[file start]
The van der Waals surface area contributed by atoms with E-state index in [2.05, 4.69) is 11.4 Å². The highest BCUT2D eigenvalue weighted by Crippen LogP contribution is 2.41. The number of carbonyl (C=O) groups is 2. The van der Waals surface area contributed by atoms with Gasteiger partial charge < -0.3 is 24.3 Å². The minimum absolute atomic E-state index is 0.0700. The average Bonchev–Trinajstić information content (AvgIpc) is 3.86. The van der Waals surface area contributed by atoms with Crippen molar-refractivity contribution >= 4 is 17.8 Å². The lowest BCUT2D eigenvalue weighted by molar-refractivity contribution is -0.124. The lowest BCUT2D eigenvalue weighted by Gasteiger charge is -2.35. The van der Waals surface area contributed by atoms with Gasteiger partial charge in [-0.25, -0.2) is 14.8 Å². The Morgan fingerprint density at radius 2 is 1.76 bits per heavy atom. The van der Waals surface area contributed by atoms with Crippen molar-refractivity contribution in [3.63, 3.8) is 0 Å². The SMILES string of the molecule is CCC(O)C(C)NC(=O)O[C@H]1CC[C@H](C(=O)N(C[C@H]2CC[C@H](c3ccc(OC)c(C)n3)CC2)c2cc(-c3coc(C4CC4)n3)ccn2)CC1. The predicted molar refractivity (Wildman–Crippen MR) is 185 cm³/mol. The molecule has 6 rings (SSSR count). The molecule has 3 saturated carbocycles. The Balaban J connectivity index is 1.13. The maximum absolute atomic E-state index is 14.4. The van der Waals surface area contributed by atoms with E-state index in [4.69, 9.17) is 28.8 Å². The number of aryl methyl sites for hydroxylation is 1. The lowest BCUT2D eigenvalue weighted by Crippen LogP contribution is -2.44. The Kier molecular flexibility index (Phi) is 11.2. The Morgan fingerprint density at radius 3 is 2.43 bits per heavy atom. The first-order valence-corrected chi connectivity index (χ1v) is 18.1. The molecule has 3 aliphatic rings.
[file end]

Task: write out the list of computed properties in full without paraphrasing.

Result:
The van der Waals surface area contributed by atoms with E-state index in [2.05, 4.69) is 11.4 Å². The highest BCUT2D eigenvalue weighted by Crippen LogP contribution is 2.41. The number of carbonyl (C=O) groups is 2. The van der Waals surface area contributed by atoms with Gasteiger partial charge < -0.3 is 24.3 Å². The minimum absolute atomic E-state index is 0.0700. The average Bonchev–Trinajstić information content (AvgIpc) is 3.86. The van der Waals surface area contributed by atoms with Crippen molar-refractivity contribution >= 4 is 17.8 Å². The lowest BCUT2D eigenvalue weighted by molar-refractivity contribution is -0.124. The lowest BCUT2D eigenvalue weighted by Gasteiger charge is -2.35. The van der Waals surface area contributed by atoms with Gasteiger partial charge in [-0.25, -0.2) is 14.8 Å². The Morgan fingerprint density at radius 2 is 1.76 bits per heavy atom. The van der Waals surface area contributed by atoms with Crippen molar-refractivity contribution in [3.63, 3.8) is 0 Å². The SMILES string of the molecule is CCC(O)C(C)NC(=O)O[C@H]1CC[C@H](C(=O)N(C[C@H]2CC[C@H](c3ccc(OC)c(C)n3)CC2)c2cc(-c3coc(C4CC4)n3)ccn2)CC1. The predicted molar refractivity (Wildman–Crippen MR) is 185 cm³/mol. The molecule has 6 rings (SSSR count). The molecule has 3 saturated carbocycles. The Balaban J connectivity index is 1.13. The maximum absolute atomic E-state index is 14.4. The van der Waals surface area contributed by atoms with E-state index in [4.69, 9.17) is 28.8 Å². The number of aryl methyl sites for hydroxylation is 1. The lowest BCUT2D eigenvalue weighted by Crippen LogP contribution is -2.44. The Kier molecular flexibility index (Phi) is 11.2. The Morgan fingerprint density at radius 3 is 2.43 bits per heavy atom. The first-order valence-corrected chi connectivity index (χ1v) is 18.1. The molecule has 3 aliphatic rings.